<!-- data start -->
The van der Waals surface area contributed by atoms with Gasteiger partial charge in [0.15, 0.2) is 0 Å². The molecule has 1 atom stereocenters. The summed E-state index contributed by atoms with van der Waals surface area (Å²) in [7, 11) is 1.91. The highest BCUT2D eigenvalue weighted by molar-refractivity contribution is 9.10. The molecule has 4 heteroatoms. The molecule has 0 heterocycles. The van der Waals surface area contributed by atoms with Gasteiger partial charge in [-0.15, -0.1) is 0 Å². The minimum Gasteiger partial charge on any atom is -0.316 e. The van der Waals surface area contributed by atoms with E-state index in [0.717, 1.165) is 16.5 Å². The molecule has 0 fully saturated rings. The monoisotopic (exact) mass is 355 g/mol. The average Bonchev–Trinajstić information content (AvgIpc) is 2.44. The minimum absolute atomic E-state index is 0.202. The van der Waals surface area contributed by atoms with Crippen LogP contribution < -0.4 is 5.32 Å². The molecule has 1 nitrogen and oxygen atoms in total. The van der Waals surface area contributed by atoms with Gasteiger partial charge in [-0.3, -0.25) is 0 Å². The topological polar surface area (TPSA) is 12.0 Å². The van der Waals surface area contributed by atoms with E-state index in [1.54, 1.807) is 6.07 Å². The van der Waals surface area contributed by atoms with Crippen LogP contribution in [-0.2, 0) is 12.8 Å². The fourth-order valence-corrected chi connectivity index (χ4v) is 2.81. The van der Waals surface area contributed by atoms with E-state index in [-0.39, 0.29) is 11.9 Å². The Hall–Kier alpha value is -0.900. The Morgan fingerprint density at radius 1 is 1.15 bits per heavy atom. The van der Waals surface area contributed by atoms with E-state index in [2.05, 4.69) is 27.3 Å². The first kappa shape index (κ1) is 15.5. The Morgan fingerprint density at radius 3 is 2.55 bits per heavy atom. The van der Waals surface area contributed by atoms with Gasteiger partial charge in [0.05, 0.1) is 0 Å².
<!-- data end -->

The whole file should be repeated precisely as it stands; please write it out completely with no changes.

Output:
The van der Waals surface area contributed by atoms with Gasteiger partial charge in [0.15, 0.2) is 0 Å². The molecule has 1 atom stereocenters. The summed E-state index contributed by atoms with van der Waals surface area (Å²) in [7, 11) is 1.91. The highest BCUT2D eigenvalue weighted by molar-refractivity contribution is 9.10. The molecule has 4 heteroatoms. The molecule has 0 heterocycles. The van der Waals surface area contributed by atoms with Gasteiger partial charge in [-0.15, -0.1) is 0 Å². The minimum Gasteiger partial charge on any atom is -0.316 e. The van der Waals surface area contributed by atoms with E-state index in [0.717, 1.165) is 16.5 Å². The molecule has 0 fully saturated rings. The monoisotopic (exact) mass is 355 g/mol. The average Bonchev–Trinajstić information content (AvgIpc) is 2.44. The minimum absolute atomic E-state index is 0.202. The van der Waals surface area contributed by atoms with Crippen LogP contribution < -0.4 is 5.32 Å². The molecule has 1 nitrogen and oxygen atoms in total. The van der Waals surface area contributed by atoms with Gasteiger partial charge in [-0.3, -0.25) is 0 Å². The topological polar surface area (TPSA) is 12.0 Å². The van der Waals surface area contributed by atoms with E-state index in [1.54, 1.807) is 6.07 Å². The van der Waals surface area contributed by atoms with Crippen LogP contribution in [-0.2, 0) is 12.8 Å². The fourth-order valence-corrected chi connectivity index (χ4v) is 2.81. The van der Waals surface area contributed by atoms with E-state index in [-0.39, 0.29) is 11.9 Å². The Hall–Kier alpha value is -0.900. The Morgan fingerprint density at radius 1 is 1.15 bits per heavy atom. The van der Waals surface area contributed by atoms with E-state index in [2.05, 4.69) is 27.3 Å². The first kappa shape index (κ1) is 15.5. The Morgan fingerprint density at radius 3 is 2.55 bits per heavy atom. The van der Waals surface area contributed by atoms with Gasteiger partial charge in [0.05, 0.1) is 0 Å².